We’ve all seen them. Television commercials from Big Pharma promising love and happiness if we take the products being advertised. Kathleen Slattery-Moschkau, a former 10 year Pharma sales rep, in 2009 explained how the industry manipulates consumers with its advertising: “We’ve seen the industry medicalizing so many different things throughout your life. If you’re shy, take a pill. If you’re a little anxious take a pill.” Watch her explain how the industry advertises:
It’s true that medical drugs are an important component in the American health care system, but the commercials pushed by big drugmakers are sometimes incredibly deceptive, despite reaching millions of people.
And while most businesses can deduct marketing costs from their tax bills, the pharmaceutical industry gets rare and coveted direct-to-consumer access through its television advertising while getting to deduct costs for this marketing. According to FireDogLake’s David Dayen, there are only two countries in the world that allow this — New Zealand and the United States.
Some Members of Congress don’t think we should provide such a huge tax break to an industry with such special access to consumers. Last year, Rep. Jarrold Nadler (D-NY) introduced a bill to disallow these special tax breaks that effectively subsidize the pharmaceutical industry’s drug barrage on the American people. “There is absolutely no reason for the federal government to provide major tax breaks to pharmaceutical companies creating advertisements for their own financial enrichment,” said Nadler.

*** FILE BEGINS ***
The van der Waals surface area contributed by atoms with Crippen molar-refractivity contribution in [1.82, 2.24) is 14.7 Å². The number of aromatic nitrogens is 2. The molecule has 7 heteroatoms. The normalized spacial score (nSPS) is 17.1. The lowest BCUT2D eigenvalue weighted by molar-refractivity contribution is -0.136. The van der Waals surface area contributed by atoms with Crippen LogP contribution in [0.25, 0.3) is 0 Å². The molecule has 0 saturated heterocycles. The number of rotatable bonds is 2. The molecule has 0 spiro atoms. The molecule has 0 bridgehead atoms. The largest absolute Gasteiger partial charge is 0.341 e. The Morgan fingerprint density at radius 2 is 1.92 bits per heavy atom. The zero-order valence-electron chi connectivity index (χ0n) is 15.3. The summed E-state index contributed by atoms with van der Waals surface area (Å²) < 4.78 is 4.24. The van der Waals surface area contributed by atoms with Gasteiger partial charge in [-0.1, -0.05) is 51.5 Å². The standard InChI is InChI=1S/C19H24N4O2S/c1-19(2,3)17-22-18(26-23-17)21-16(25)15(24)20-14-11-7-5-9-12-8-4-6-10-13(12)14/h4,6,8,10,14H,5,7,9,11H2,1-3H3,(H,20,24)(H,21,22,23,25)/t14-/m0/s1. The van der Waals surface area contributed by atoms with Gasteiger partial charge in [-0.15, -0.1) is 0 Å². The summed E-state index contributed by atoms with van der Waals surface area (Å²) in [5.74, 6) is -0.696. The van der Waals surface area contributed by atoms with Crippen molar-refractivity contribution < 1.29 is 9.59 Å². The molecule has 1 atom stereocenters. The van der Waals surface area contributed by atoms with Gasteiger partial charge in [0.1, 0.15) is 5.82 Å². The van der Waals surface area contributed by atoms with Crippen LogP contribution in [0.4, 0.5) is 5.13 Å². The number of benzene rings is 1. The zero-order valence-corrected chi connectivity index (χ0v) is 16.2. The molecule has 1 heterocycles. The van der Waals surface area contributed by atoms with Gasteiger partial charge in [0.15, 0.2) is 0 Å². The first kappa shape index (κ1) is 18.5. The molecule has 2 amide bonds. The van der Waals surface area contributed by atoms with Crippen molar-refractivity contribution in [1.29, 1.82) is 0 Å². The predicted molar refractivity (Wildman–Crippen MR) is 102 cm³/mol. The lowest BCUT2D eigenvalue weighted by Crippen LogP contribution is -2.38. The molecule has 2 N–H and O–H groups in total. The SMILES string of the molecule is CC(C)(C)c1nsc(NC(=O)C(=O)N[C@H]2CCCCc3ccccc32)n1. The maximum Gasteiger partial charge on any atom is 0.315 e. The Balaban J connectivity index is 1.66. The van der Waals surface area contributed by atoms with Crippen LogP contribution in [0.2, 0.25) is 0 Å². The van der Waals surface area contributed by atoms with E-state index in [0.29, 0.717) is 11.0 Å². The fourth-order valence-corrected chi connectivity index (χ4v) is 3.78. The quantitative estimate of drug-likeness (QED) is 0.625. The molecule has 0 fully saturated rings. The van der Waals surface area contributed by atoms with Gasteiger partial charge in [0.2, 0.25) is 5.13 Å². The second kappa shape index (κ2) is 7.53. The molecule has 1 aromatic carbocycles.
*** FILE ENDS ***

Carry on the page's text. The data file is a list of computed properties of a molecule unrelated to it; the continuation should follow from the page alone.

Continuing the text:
But the Pharmaceutical Research and Manufacturers of America (PhRMA), the drug industry’s trade association, wants to protect its special tax break. According to the Blog of Legal Times (BLT), PhRMA just hired the lobbying firm Polsinelli Shugart to lobby on “tax issues related to the deductibility of advertising costs.” Polsinelli partner James Davidson will be handling the PhrMA account.
Davidson is a veritable super-lobbyist. He handles clients as diverse as the Walt Disney Company to Time Warner to the Grocery Manufacturers Association. He is also director of The Advertising Coalition, whose members include the broadcasters, magazine companies, and other corporations that are enriched by pharmaceutical advertising.
Members of Congress like Nadler have been trying for years to take away Big Pharma’s special tax break it uses to deceptively advertise directly to Americans. Unfortunately, the tax break’s proponents are big spenders. BLT notes that PhRMA in 2011 “spent $18.79 million on federal government advocacy work done by its own staffers and outside lobbyists, according to congressional records.”
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